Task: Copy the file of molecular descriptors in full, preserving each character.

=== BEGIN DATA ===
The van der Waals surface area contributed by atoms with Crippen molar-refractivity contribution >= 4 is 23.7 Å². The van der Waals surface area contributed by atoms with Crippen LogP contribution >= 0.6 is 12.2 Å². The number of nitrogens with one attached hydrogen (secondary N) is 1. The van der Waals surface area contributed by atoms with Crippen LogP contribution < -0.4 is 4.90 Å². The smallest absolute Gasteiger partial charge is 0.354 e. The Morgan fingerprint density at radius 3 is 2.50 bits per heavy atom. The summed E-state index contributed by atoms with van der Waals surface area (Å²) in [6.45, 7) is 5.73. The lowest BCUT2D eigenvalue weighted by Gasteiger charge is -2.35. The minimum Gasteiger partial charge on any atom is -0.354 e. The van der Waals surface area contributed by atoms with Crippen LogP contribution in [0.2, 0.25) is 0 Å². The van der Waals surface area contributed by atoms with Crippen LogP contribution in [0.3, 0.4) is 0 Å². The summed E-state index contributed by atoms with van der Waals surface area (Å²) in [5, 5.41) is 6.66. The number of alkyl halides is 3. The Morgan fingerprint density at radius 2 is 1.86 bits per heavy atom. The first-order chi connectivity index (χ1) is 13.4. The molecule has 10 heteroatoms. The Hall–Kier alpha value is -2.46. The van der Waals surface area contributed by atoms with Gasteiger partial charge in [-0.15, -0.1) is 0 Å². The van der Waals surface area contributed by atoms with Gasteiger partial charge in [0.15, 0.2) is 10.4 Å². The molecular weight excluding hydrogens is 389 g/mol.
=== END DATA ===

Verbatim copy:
The van der Waals surface area contributed by atoms with Crippen molar-refractivity contribution >= 4 is 23.7 Å². The van der Waals surface area contributed by atoms with Crippen LogP contribution >= 0.6 is 12.2 Å². The number of nitrogens with one attached hydrogen (secondary N) is 1. The van der Waals surface area contributed by atoms with Crippen LogP contribution < -0.4 is 4.90 Å². The smallest absolute Gasteiger partial charge is 0.354 e. The Morgan fingerprint density at radius 3 is 2.50 bits per heavy atom. The summed E-state index contributed by atoms with van der Waals surface area (Å²) in [6.45, 7) is 5.73. The lowest BCUT2D eigenvalue weighted by Gasteiger charge is -2.35. The minimum Gasteiger partial charge on any atom is -0.354 e. The van der Waals surface area contributed by atoms with Crippen LogP contribution in [0.2, 0.25) is 0 Å². The van der Waals surface area contributed by atoms with Crippen LogP contribution in [0.3, 0.4) is 0 Å². The summed E-state index contributed by atoms with van der Waals surface area (Å²) in [5, 5.41) is 6.66. The number of alkyl halides is 3. The Morgan fingerprint density at radius 2 is 1.86 bits per heavy atom. The first-order chi connectivity index (χ1) is 13.4. The molecule has 10 heteroatoms. The Hall–Kier alpha value is -2.46. The van der Waals surface area contributed by atoms with Gasteiger partial charge in [-0.15, -0.1) is 0 Å². The van der Waals surface area contributed by atoms with Gasteiger partial charge in [0.15, 0.2) is 10.4 Å². The molecular weight excluding hydrogens is 389 g/mol.